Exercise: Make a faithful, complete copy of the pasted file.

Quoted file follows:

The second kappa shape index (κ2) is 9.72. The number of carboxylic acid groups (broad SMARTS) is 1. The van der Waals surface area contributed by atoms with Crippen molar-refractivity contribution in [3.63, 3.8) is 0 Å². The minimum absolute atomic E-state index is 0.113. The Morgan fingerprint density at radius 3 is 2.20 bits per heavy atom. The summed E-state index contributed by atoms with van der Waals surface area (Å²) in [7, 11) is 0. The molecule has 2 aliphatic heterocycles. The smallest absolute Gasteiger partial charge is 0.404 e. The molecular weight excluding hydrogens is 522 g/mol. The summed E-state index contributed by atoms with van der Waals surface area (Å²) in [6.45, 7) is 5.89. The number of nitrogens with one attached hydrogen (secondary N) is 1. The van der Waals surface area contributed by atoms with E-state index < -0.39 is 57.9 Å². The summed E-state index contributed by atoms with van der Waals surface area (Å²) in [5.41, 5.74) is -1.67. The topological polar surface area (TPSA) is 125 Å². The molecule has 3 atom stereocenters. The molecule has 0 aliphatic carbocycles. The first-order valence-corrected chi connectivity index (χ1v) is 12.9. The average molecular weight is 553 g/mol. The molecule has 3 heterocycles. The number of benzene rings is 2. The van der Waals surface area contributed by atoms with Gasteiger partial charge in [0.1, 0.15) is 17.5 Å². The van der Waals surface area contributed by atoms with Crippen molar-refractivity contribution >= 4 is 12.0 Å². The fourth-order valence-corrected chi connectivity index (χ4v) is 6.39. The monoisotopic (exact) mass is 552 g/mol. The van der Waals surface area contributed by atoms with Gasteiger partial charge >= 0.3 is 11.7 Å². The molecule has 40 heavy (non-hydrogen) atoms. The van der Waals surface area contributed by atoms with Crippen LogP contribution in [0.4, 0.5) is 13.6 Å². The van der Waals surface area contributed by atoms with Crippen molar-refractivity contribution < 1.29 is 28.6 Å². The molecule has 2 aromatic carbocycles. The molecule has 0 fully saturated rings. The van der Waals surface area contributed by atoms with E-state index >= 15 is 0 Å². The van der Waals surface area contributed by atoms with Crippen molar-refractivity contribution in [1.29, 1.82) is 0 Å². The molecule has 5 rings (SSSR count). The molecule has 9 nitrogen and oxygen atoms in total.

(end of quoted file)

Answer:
The second kappa shape index (κ2) is 9.72. The number of carboxylic acid groups (broad SMARTS) is 1. The van der Waals surface area contributed by atoms with Crippen molar-refractivity contribution in [3.63, 3.8) is 0 Å². The minimum absolute atomic E-state index is 0.113. The Morgan fingerprint density at radius 3 is 2.20 bits per heavy atom. The summed E-state index contributed by atoms with van der Waals surface area (Å²) in [7, 11) is 0. The molecule has 2 aliphatic heterocycles. The smallest absolute Gasteiger partial charge is 0.404 e. The molecular weight excluding hydrogens is 522 g/mol. The summed E-state index contributed by atoms with van der Waals surface area (Å²) in [6.45, 7) is 5.89. The number of nitrogens with one attached hydrogen (secondary N) is 1. The van der Waals surface area contributed by atoms with E-state index < -0.39 is 57.9 Å². The summed E-state index contributed by atoms with van der Waals surface area (Å²) in [5.41, 5.74) is -1.67. The topological polar surface area (TPSA) is 125 Å². The molecule has 3 atom stereocenters. The molecule has 0 aliphatic carbocycles. The first-order valence-corrected chi connectivity index (χ1v) is 12.9. The average molecular weight is 553 g/mol. The molecule has 3 heterocycles. The number of benzene rings is 2. The van der Waals surface area contributed by atoms with Gasteiger partial charge in [0.1, 0.15) is 17.5 Å². The van der Waals surface area contributed by atoms with Crippen molar-refractivity contribution >= 4 is 12.0 Å². The fourth-order valence-corrected chi connectivity index (χ4v) is 6.39. The monoisotopic (exact) mass is 552 g/mol. The van der Waals surface area contributed by atoms with Gasteiger partial charge >= 0.3 is 11.7 Å². The molecule has 40 heavy (non-hydrogen) atoms. The van der Waals surface area contributed by atoms with Crippen LogP contribution in [0.4, 0.5) is 13.6 Å². The van der Waals surface area contributed by atoms with Crippen molar-refractivity contribution < 1.29 is 28.6 Å². The molecule has 2 aromatic carbocycles. The molecule has 0 fully saturated rings. The van der Waals surface area contributed by atoms with E-state index >= 15 is 0 Å². The van der Waals surface area contributed by atoms with Crippen molar-refractivity contribution in [1.29, 1.82) is 0 Å². The molecule has 5 rings (SSSR count). The molecule has 9 nitrogen and oxygen atoms in total.